These words came from John Kerry in a Congressional testimony in 1971 about the Vietnam War. While we will not know for months, perhaps years, to come, whether or not the Iraq War was a mistake, David Hickman’s family will be wondering for a long while.
David Hickman was, as of now, the last soldier to die in the war in Iraq. He was killed two weeks and one day before he was due home, after being deployed around Memorial Day of this year. He was killed on November 14th, one day after he spoke with his family about how excited he was to be home for Christmas. Shortly before midnight the following day, Army officials showed up in Greensboro to inform David’s parents that their son had been killed after a roadside bomb ripped through his armored truck.
After eight years, seven months, and twenty five days in Iraq, there have been 4,474 knocks just like that on the doors of family members who have lost loved ones to this war. Personally, I do not believe that today is a day to analyze whether our efforts in Iraq were worth it; there will be months and years of that coming. Right now, we need to be focused on our soldiers. Our soldiers who have been fighting in Iraq for almost a decade to protect the freedom that is such an intricate part of our nation. They put others above themselves and many of those serving next to them gave the ultimate sacrifice.
There will be plenty of time to analyze the purpose, effects, and outcome of this war. I personally believe that we were in Iraq too long; we were justified in going to war in the beginning, but it went on too long. However, we need to be focused on giving the aid our returning soldiers and their families will need. Unless a person has been in their shoes, no one of us can know the needs and struggles that they will face coming home. We need to really engulf these soldiers in gratitude as often as possible, and show them that their sacrifice was not in vain. The months they lost away from their families was not taken for granted. Both those who supported this war and those who opposed it ought to be overcome by the sacrifice of these men and women.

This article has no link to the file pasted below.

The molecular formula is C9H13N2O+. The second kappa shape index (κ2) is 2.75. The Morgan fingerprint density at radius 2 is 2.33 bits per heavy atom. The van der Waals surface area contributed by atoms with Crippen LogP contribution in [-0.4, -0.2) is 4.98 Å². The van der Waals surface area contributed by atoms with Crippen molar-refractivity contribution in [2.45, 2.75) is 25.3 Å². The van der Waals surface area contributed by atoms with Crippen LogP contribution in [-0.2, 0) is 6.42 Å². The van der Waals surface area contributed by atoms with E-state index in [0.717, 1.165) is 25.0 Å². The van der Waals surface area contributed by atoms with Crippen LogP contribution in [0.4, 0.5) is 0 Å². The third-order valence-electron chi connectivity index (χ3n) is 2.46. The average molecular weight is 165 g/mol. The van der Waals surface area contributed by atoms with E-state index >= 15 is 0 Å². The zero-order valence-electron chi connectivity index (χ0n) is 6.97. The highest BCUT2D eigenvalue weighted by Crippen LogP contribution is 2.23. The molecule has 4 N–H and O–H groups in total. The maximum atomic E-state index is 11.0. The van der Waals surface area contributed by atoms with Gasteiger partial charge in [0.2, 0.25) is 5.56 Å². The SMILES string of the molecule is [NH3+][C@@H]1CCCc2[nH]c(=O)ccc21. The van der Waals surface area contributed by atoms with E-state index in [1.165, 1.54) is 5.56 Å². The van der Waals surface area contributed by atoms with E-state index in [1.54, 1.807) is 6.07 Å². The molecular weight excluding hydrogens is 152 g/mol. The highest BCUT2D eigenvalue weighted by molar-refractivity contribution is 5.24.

We entered the Iraq war to help fight the spread of terrorism; since entering that war, we have killed some of the world’s most wanted terrorists. This is a day to celebrate our military men and women, the courage and sacrifice that they embody, and thank them for their service. We must ensure that it is not taken for granted.